Featured Research

from universities, journals, and other organizations

Resveratrol Content Varies Among Red Wines

Date:
April 20, 2007
Source:
University of Hertfordshire
Summary:
Red wine is being widely touted for its health benefits, but not all red wines may act the same according to researchers at the University of Hertfordshire.

Dr Richard Hoffman and his Erasmus student, Conny Johansson are using the University’s new chemistry laboratories to test a random selection of red wines to determine their levels of resveratrol.
Credit: Image courtesy of University of Hertfordshire

Red wine is being widely touted for its health benefits, but not all red wines may act the same according to researchers at the University of Hertfordshire.

Dr Richard Hoffman and his Erasmus student, Conny Johansson are using the University’s new chemistry laboratories to test a random selection of red wines to determine their levels of resveratrol.

Resveratrol is a natural antioxidant found in red wine and red grape skins, known to protect against a range of illnesses and diseases including neurodegenerative diseases such as Parkinson's or other dementias, cancer and heart disease and more recently documented for its role in extending lifespan.

It is also found in peanuts and Dr Hoffman and his team are also currently examing their anti-cancer properties.

According to Dr Hoffman, although the health benefits of resveratrol found in red wine have been well documented, no one has systematically measured its levels in particular wines before.

“As a result, they assume that all red wines are the same, but this is certainly not the case as the levels of resveratrol vary.”

Dr Hoffman and Mr Johansson are using new state-of-the-art High Performance Liquid Chromatography (HPLC) and Liquid Chromatography Mass Spectrometery (LCMS) to separate and collect the compounds found in the wines.

They plan to be able recommend the healthiest bottle of wine among those they have tested. They also aim to work with wine suppliers and retailers so that they can persuade them to put health indicators on their products.

“The long-term aim is for people to be able to go along to the supermarket and to be able to know at a glance the levels of resveratrol contained in the wines they are choosing,” said Dr Hoffman.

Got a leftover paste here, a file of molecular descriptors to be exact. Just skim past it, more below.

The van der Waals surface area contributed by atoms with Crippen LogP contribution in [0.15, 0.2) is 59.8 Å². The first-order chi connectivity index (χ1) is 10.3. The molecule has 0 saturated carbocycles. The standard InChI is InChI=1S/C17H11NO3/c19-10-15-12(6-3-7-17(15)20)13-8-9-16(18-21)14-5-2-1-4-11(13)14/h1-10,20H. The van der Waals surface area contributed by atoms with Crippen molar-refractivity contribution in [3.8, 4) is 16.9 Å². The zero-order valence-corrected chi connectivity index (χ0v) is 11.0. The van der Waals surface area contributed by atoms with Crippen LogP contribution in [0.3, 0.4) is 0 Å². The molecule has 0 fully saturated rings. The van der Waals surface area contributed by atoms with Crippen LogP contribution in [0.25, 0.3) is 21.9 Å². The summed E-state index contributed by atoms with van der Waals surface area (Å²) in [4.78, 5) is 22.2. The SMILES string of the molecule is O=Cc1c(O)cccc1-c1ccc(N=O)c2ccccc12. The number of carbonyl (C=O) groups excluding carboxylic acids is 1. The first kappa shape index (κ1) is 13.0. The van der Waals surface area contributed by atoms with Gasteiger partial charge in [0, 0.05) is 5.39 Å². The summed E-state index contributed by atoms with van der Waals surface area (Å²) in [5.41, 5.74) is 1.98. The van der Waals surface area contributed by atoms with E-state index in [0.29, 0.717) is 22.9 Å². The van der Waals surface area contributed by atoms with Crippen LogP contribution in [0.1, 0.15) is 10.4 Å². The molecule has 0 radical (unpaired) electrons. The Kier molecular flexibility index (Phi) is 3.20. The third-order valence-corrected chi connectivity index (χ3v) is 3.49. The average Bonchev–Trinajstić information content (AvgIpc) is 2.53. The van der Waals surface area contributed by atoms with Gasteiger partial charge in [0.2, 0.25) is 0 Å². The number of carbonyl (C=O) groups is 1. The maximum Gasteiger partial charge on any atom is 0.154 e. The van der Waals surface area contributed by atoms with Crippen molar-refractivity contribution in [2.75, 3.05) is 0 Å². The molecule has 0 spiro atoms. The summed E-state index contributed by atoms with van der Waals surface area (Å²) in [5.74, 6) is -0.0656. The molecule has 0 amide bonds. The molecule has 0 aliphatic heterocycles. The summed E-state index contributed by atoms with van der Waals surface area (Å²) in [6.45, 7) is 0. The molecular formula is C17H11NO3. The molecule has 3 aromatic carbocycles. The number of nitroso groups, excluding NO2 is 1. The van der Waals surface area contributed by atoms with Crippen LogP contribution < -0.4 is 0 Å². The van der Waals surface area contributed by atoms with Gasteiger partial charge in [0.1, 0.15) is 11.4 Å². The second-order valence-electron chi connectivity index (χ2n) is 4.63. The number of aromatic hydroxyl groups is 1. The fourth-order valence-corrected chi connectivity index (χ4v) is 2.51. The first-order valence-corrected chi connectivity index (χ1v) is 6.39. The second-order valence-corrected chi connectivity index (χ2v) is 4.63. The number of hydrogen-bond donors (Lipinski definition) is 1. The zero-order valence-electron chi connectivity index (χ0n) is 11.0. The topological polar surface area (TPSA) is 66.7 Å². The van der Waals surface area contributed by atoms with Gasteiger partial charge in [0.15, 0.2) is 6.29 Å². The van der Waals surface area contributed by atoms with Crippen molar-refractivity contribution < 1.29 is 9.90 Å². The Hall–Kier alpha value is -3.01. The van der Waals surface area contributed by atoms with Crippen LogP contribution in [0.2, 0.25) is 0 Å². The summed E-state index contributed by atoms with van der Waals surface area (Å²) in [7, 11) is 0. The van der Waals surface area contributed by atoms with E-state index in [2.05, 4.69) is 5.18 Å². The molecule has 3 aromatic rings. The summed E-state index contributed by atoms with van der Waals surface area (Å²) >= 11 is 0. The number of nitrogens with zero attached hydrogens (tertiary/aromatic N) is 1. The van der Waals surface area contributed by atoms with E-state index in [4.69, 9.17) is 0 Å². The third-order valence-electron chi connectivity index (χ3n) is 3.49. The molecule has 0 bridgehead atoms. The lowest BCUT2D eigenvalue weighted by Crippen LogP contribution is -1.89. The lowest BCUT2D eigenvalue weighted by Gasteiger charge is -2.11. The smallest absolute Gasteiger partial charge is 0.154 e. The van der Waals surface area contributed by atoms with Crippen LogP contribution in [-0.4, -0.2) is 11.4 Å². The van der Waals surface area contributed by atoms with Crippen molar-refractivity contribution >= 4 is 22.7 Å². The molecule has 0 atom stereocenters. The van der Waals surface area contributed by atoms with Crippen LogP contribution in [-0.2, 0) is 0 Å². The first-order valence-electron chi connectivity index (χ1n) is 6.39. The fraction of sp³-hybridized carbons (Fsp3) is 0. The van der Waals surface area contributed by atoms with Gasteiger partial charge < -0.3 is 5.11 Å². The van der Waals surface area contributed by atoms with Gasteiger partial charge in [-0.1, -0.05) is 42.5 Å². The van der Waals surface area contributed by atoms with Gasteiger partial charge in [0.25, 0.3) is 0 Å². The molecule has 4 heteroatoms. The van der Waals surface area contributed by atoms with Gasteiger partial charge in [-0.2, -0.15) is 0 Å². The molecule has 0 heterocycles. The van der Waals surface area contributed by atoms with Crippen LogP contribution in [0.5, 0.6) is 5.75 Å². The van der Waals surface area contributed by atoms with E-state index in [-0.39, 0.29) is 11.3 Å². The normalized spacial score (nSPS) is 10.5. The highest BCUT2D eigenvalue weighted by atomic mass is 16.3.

Story Source:

The above story is based on materials provided by University of Hertfordshire. Note: Materials may be edited for content and length.


Cite This Page:

University of Hertfordshire. "Resveratrol Content Varies Among Red Wines." ScienceDaily. ScienceDaily, 20 April 2007. <www.sciencedaily.com/releases/2007/04/070419095607.htm>.
University of Hertfordshire. (2007, April 20). Resveratrol Content Varies Among Red Wines. ScienceDaily. Retrieved September 2, 2014 from www.sciencedaily.com/releases/2007/04/070419095607.htm
University of Hertfordshire. "Resveratrol Content Varies Among Red Wines." ScienceDaily. www.sciencedaily.com/releases/2007/04/070419095607.htm (accessed September 2, 2014).

Share This




More Plants & Animals News

Tuesday, September 2, 2014

Featured Research

from universities, journals, and other organizations


Featured Videos

from AP, Reuters, AFP, and other news services

U.N. Says Ebola Travel Restrictions Will Cause Food Shortage

U.N. Says Ebola Travel Restrictions Will Cause Food Shortage

Newsy (Sep. 2, 2014) — The U.N. says the problem is two-fold — quarantine zones and travel restrictions are limiting the movement of both people and food. Video provided by Newsy
Powered by NewsLook.com
Sharks Off the Menu and on the Tourist Trail in Palau

Sharks Off the Menu and on the Tourist Trail in Palau

AFP (Sep. 2, 2014) — Tourists in Palau clamour to dive with sharks thanks to a pioneering conservation initiative -- as the island nation plans to completely ban commercial fishing in its vast ocean territory. 01:15 Video provided by AFP
Powered by NewsLook.com
We've Got Mites Living In Our Faces And So Do You

We've Got Mites Living In Our Faces And So Do You

Newsy (Aug. 30, 2014) — A new study suggests 100 percent of adult humans (those over 18 years of age) have Demodex mites living in their faces. Video provided by Newsy
Powered by NewsLook.com
Coffee Then Napping: The (New) Key To Alertness

Coffee Then Napping: The (New) Key To Alertness

Newsy (Aug. 30, 2014) — Researchers say having a cup of coffee then taking a nap is more effective than a nap or coffee alone. Video provided by Newsy
Powered by NewsLook.com

Search ScienceDaily

Number of stories in archives: 140,361

Find with keyword(s):
 
Enter a keyword or phrase to search ScienceDaily for related topics and research stories.

Save/Print:
Share:  

Breaking News:
from the past week

In Other News

... from NewsDaily.com

Science News

Health News

Environment News

Technology News



Save/Print:
Share:  

Free Subscriptions


Get the latest science news with ScienceDaily's free email newsletters, updated daily and weekly. Or view hourly updated newsfeeds in your RSS reader:

Get Social & Mobile


Keep up to date with the latest news from ScienceDaily via social networks and mobile apps:

Have Feedback?


Tell us what you think of ScienceDaily -- we welcome both positive and negative comments. Have any problems using the site? Questions?
Mobile iPhone Android Web
Follow Facebook Twitter Google+
Subscribe RSS Feeds Email Newsletters
Latest Headlines Health & Medicine Mind & Brain Space & Time Matter & Energy Computers & Math Plants & Animals Earth & Climate Fossils & Ruins